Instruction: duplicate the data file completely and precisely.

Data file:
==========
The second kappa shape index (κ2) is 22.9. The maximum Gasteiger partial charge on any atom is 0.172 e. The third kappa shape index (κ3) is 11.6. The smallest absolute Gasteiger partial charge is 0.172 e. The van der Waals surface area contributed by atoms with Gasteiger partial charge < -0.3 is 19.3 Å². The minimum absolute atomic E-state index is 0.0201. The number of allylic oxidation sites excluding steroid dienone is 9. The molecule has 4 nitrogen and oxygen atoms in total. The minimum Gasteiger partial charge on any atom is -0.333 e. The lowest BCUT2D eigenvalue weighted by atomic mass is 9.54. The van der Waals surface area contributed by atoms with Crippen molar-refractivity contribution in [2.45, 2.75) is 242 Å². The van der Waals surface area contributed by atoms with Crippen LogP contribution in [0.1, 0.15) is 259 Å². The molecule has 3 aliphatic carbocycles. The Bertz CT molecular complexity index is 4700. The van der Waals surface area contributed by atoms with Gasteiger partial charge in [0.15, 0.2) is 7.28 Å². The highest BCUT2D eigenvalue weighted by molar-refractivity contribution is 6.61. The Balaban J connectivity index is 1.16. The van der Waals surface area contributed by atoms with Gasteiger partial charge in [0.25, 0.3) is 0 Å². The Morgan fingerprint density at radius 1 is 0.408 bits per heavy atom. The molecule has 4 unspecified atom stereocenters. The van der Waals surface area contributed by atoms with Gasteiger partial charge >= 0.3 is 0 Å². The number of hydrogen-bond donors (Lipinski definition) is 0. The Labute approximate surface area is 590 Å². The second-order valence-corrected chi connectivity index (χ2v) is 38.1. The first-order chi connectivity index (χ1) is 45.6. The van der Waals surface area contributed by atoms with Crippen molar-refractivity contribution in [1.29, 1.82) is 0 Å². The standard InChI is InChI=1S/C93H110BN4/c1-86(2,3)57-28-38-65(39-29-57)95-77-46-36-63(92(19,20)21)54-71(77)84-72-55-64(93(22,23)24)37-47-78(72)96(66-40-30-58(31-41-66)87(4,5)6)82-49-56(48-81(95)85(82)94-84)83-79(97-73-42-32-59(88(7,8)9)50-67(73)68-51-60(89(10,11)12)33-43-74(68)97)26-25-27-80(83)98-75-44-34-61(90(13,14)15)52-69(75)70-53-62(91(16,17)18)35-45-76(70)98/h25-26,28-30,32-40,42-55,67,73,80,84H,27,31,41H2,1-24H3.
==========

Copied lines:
The second kappa shape index (κ2) is 22.9. The maximum Gasteiger partial charge on any atom is 0.172 e. The third kappa shape index (κ3) is 11.6. The smallest absolute Gasteiger partial charge is 0.172 e. The van der Waals surface area contributed by atoms with Gasteiger partial charge < -0.3 is 19.3 Å². The minimum absolute atomic E-state index is 0.0201. The number of allylic oxidation sites excluding steroid dienone is 9. The molecule has 4 nitrogen and oxygen atoms in total. The minimum Gasteiger partial charge on any atom is -0.333 e. The lowest BCUT2D eigenvalue weighted by atomic mass is 9.54. The van der Waals surface area contributed by atoms with Crippen molar-refractivity contribution in [2.45, 2.75) is 242 Å². The van der Waals surface area contributed by atoms with Crippen LogP contribution in [0.1, 0.15) is 259 Å². The molecule has 3 aliphatic carbocycles. The Bertz CT molecular complexity index is 4700. The van der Waals surface area contributed by atoms with Gasteiger partial charge in [0.15, 0.2) is 7.28 Å². The highest BCUT2D eigenvalue weighted by molar-refractivity contribution is 6.61. The Balaban J connectivity index is 1.16. The van der Waals surface area contributed by atoms with Gasteiger partial charge in [0.25, 0.3) is 0 Å². The Morgan fingerprint density at radius 1 is 0.408 bits per heavy atom. The molecule has 4 unspecified atom stereocenters. The van der Waals surface area contributed by atoms with Gasteiger partial charge >= 0.3 is 0 Å². The number of hydrogen-bond donors (Lipinski definition) is 0. The Labute approximate surface area is 590 Å². The second-order valence-corrected chi connectivity index (χ2v) is 38.1. The first-order chi connectivity index (χ1) is 45.6. The van der Waals surface area contributed by atoms with Crippen molar-refractivity contribution in [1.29, 1.82) is 0 Å². The standard InChI is InChI=1S/C93H110BN4/c1-86(2,3)57-28-38-65(39-29-57)95-77-46-36-63(92(19,20)21)54-71(77)84-72-55-64(93(22,23)24)37-47-78(72)96(66-40-30-58(31-41-66)87(4,5)6)82-49-56(48-81(95)85(82)94-84)83-79(97-73-42-32-59(88(7,8)9)50-67(73)68-51-60(89(10,11)12)33-43-74(68)97)26-25-27-80(83)98-75-44-34-61(90(13,14)15)52-69(75)70-53-62(91(16,17)18)35-45-76(70)98/h25-26,28-30,32-40,42-55,67,73,80,84H,27,31,41H2,1-24H3.